By Eli McVey
Typical startup costs for wholesale cannabis cultivation businesses launched in the last three years amount to $42 per square foot, according to data in the newly released Marijuana Business Factbook 2017.
Cultivators with indoor grow operations reported significantly higher startup costs per square foot relative to that of greenhouse, outdoor and combination cultivation types – a reflection of the large upfront expenditures required of those businesses before growing can even begin.
Because indoor cultivators need to artificially control all aspects of the growing environment, they must bear steep costs for equipment like temperature and humidity control systems and artificial lighting sources. Many states with heavily regulated MMJ programs – such as Illinois and Connecticut – mandate indoor cultivation, which further drives up startup costs for this type of operation.
It’s important to note, however, that this data includes startup costs for cultivators across many states and markets – where unique regulatory environments can have a big impact on the amount of funding needed to get a business off the ground. In unregulated markets like California – where cultivators operate under a patchwork of local rules or, in some cases, none at all – startup costs are less than half that of growers operating in regulated medical or recreational markets. This, in turn, drives down startup costs for the industry as a whole.
Traditionally, indoor growers have offset steep startup costs through their ability to produce superior flower – which fetches a higher price at retail – multiple times a year.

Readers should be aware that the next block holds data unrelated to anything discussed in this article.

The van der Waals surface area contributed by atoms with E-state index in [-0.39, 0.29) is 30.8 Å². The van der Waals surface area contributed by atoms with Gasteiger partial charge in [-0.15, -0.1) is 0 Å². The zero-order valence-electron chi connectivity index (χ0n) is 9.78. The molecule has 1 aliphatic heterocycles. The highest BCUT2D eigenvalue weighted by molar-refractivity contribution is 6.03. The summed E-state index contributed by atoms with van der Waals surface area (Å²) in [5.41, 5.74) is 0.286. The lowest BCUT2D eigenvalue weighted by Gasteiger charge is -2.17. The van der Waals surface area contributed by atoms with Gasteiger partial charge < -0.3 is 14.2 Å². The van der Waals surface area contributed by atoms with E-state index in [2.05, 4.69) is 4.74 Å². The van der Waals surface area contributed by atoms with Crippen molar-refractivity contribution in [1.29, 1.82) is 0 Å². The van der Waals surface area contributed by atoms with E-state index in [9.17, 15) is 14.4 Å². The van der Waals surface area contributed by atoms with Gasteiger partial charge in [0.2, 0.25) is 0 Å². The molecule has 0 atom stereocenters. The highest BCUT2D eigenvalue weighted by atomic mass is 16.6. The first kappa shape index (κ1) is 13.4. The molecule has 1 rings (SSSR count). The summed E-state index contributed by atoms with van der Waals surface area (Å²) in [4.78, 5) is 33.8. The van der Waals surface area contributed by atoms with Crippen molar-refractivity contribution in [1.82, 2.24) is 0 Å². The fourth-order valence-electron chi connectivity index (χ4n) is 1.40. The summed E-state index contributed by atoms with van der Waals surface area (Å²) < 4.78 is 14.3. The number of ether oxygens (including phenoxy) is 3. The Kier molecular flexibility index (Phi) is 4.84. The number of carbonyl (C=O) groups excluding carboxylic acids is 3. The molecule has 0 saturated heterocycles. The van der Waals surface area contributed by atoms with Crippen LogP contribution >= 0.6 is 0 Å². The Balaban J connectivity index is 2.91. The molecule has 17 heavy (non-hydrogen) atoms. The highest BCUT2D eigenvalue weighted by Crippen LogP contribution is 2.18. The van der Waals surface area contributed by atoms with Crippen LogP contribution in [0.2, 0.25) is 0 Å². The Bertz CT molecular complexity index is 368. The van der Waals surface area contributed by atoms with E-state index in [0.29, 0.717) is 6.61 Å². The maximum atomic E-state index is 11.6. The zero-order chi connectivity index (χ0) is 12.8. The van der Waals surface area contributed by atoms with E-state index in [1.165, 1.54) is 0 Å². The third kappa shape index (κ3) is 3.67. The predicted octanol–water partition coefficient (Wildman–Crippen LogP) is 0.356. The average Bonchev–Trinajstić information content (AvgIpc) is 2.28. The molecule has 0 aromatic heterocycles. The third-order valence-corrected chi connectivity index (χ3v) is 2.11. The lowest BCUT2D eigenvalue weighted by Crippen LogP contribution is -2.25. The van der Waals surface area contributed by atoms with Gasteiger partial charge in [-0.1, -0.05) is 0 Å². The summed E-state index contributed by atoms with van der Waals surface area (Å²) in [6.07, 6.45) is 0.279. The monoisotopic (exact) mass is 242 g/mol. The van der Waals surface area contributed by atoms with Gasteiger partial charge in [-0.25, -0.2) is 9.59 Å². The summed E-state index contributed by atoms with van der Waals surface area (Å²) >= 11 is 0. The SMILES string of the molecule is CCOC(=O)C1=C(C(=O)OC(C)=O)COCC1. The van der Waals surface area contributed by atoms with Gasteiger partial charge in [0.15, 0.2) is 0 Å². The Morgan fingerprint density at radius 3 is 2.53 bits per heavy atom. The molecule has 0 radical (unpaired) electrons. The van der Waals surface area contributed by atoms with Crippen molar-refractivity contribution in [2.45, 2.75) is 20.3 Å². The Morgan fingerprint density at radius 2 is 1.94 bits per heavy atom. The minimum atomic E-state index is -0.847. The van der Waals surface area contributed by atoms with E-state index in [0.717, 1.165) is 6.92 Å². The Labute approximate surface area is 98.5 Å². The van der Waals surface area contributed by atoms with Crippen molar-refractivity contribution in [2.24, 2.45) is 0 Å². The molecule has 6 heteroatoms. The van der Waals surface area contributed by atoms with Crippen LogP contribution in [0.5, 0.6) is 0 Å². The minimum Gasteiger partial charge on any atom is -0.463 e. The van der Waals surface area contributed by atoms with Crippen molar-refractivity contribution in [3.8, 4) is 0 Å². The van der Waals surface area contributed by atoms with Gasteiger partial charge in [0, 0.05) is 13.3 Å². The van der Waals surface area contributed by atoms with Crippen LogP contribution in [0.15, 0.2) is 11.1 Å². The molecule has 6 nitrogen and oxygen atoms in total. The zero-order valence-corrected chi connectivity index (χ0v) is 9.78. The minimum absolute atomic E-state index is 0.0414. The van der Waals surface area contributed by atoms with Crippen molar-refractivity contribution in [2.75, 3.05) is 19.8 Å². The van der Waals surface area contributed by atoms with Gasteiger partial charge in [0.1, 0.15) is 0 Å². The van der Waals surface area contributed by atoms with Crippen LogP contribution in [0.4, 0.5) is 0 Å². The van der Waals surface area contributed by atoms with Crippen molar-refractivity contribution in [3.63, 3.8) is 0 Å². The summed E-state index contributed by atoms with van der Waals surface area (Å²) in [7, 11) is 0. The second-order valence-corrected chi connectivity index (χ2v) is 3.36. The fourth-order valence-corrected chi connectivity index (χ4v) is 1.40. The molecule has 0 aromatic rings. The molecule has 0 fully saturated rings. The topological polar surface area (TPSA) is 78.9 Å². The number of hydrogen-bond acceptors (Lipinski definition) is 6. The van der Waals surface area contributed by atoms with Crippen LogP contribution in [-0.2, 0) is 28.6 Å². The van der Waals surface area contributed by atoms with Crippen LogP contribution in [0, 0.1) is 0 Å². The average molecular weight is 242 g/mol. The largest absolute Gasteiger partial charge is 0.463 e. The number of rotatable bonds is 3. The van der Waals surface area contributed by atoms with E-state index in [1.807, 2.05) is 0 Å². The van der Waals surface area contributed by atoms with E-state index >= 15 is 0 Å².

However, greenhouse facilities have become more sophisticated technologically, allowing for multiple harvests per year and a degree of environmental control similar to that of indoor grows – resulting in high-quality flower that can be produced more cheaply and at much higher volumes.
Both new market entrants and existing businesses seeking to expand are increasingly turning to greenhouse operations, building out sprawling facilities that cost more than the typical indoor facility in terms of total startup expenditures but, on a square-footage basis, are more economical.
The expansive size of outdoor grows and their reliance on natural soil, lighting and weather conditions means outdoor cultivators have relatively few infrastructure needs. They are able to get off the ground quickly and with minimal upfront expenditures.
Revenue per square foot, however, is much lower for outdoor cultivators because the price of “sun-grown” marijuana tends to fall below that of indoor or greenhouse-grown flower, according to the Factbook. The cultivation data is based on a survey of executives in the industry.
With the falling price of wholesale cannabis, cultivators of all types are seeking better, more efficient ways to produce quality marijuana on a consistent basis. And that will undoubtedly have an effect on startup costs moving forward as businesses adapt to the rapidly changing dynamics of the cannabis industry.
Eli McVey can be reached at email@example.com